Why are US firms lagging? The Ceres/EDF study suggests a simple answer: European companies face climate change in a more demanding regulatory climate.
What does Voluntary Disclosure Hide?
Climate Risk Disclosure provides a useful summary of why voluntary disclosure, like other forms of "self-regulation," tends to fall short of its promises:
"First, because it is voluntary, companies without a positive story to tell can simply decide not to disclose. In this way, disclosure will be skewed toward companies that are better positioned to address the risks and opportunities presented by climate change. … "Second, voluntary disclosure tends to focus on opportunities related to climate change while omitting or downplaying the risks. [A] 2007 KPMG/GRI study found that in sustainability reports, 'companies reported far more on potential opportunities than financial risks for their companies from climate change.'… "Third, voluntary disclosure is not uniform, frustrating efforts to benchmark companies against one another. … "Fourth, companies making voluntary disclosure tend not to quantify the financial impact of risks and opportunities. … "Finally, voluntary disclosure lacks the enforcement mechanism that comes with mandatory disclosure requirements."
Largest Investors Must Prepare for the Broadest Risks
In a preface to Climate Risk Disclosure, Anne Stausball of the California Public Employees' Retirement System (CalPERS) writes:
"CalPERS has a widely diversified portfolio that is impacted by all segments of the economy. The fund also has a long-term perspective, since it must meet beneficiaries' retirement needs now, and long into the future. As such, we must be aware of shifting conditions and liabilities affecting companies in our portfolio."
CalPERS is a leading member of the Ceres-led Investor Network on Climate Risk (INCR), a coalition of investors managing around $7 trillion of assets. Ms. Stausball notes that in 2007, CalPERS and the INCR petitioned the SEC "to ensure that publicly traded companies disclose material financial risks from global warming in securities filings, as required under existing securities law." [Emphasis added.]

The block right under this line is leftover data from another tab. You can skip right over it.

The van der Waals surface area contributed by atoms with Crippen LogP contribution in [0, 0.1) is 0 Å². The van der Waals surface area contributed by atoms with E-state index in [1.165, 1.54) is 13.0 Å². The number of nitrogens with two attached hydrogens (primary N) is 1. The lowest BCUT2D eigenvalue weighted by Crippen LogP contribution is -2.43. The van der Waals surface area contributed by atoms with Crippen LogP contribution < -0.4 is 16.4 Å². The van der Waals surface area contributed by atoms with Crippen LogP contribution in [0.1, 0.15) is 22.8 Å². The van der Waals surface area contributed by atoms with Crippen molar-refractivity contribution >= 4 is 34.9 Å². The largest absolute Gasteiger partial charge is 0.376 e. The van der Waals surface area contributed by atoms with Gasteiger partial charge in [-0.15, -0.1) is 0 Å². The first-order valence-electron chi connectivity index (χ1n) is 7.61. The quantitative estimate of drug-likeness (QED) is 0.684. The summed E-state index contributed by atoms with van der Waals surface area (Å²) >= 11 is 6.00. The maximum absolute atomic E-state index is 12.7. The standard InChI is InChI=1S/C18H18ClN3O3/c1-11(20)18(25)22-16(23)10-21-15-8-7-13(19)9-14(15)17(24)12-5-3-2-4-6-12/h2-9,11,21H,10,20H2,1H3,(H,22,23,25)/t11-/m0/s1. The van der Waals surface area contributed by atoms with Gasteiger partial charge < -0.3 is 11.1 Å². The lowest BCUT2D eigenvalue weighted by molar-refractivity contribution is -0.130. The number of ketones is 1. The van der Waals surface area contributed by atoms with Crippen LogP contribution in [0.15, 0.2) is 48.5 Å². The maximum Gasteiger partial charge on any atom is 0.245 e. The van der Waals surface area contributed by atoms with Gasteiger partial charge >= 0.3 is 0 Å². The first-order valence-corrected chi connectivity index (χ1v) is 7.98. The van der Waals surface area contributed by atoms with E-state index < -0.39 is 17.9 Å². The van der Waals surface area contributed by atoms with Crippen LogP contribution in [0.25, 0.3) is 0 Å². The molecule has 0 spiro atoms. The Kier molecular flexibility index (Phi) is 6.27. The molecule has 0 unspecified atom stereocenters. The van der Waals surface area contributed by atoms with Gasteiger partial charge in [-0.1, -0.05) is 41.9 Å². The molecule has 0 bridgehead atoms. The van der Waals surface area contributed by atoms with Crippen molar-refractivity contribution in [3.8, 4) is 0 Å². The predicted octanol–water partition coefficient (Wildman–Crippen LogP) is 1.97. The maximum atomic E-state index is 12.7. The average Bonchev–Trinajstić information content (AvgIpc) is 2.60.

The new Ceres/EDF research supports this contention: the SEC is already obligated, by the terms of existing rules, to require mandatory disclosure.
Item 303 and the Materiality of Climate Risk
Climate Risk Disclosure explores the various regulations that define what all publicly-traded companies must tell their shareholders, including "Item 303." The report says that the obligations of this rule, according to SEC statements, "encompass both financial and non-financial factors that may influence the business, either directly or indirectly." In summing up the implications of Item 303, the authors issue an unequivocal challenge to the SEC:
"The risks and opportunities created by climate change clearly fit within the range of factors to which Item 303 applies. The scientific consensus and improved ability for scientists to quantify likely climate change impacts preclude an argument that climate change is not a 'known' trend or uncertainty. The rapidly changing [environmental] regulatory environment introduces the possibility that past financial results will not be indicative of future results, and the effect is certainly material for many companies."